The bread we have baked will also be on the table, and hidden in that bread is a coin.

My mother will sell the Sarma to my father, and the guests. One thousand Dinars, she’ll say; my father may say that the price is too high, and if that’s so then she’ll say, ‘Fine. I’ll sell it to another.’

The head of the home will start to eat, and someone will soon find the coin. They will be very happy; very lucky soon. After the meal, we’ll visit our neighbors.

Do you know the songs sung on Vasilica?

VB: The older people knew; but now we don’t know. I know only one song:  

Vasilice, vasilice

You brought us

Geese, Geese

Turkey , Turkey

Every Gypsy cried

For the geese they killed

mp3

Do you have children?

VB: I have one girl and one boy, but I am divorced.*

(* By this, VB means that her husband has custody of her children. Roma males, according to tradition, will always assume control of the children in the event of divorce; the children will then be raised by his mother and the females of his household.)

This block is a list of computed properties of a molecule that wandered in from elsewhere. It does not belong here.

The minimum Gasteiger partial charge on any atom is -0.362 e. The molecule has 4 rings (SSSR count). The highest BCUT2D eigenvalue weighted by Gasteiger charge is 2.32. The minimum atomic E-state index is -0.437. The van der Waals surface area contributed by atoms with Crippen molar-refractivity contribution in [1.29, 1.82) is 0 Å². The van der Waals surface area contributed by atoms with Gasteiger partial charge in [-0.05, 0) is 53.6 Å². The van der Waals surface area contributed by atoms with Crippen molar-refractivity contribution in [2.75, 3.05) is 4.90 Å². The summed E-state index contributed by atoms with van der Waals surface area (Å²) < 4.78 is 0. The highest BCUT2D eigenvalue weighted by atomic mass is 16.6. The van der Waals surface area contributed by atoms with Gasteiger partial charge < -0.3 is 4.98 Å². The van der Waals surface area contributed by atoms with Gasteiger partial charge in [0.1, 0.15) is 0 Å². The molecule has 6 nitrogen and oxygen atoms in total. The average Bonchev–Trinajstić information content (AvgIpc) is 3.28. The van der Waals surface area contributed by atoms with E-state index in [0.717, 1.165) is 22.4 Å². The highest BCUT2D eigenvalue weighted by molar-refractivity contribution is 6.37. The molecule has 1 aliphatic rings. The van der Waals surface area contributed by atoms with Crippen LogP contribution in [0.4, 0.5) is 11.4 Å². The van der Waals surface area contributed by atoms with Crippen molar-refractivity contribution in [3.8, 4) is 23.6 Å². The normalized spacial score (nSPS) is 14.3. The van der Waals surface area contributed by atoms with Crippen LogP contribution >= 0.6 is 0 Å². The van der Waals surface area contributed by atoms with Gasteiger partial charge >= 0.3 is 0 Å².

Can you tell us about the customs of your weddings?

VB: First, the boy’s mother and father will come to ask for the girl’s hand- for example, mine. They will visit me, and if they like me, they invite their son to meet me as well. If we like each other, I will tell the boy’s parents and mine that I agree with the match. And soon they will have to bring the dowry, and new clothes.  

What is the average bride-price (here)?

VB: We Egyptians have the same prices (as Roma)- around 1500 Euro along with new clothes and gold.

What happens if you go to ask for someone’s hand, but you don’t have enough for the bride-price?

VB: If we- the bride and groom- like and love each other, then we girls will escape to the boy’s house.

I did that as well.   mp3

I lived at home: and I loved one boy. We were together (dating*) for one year, and his parents came to ask for my hand, but my father refused them.

One day I told him what time he should come to my home to get me. And I moved into his home*.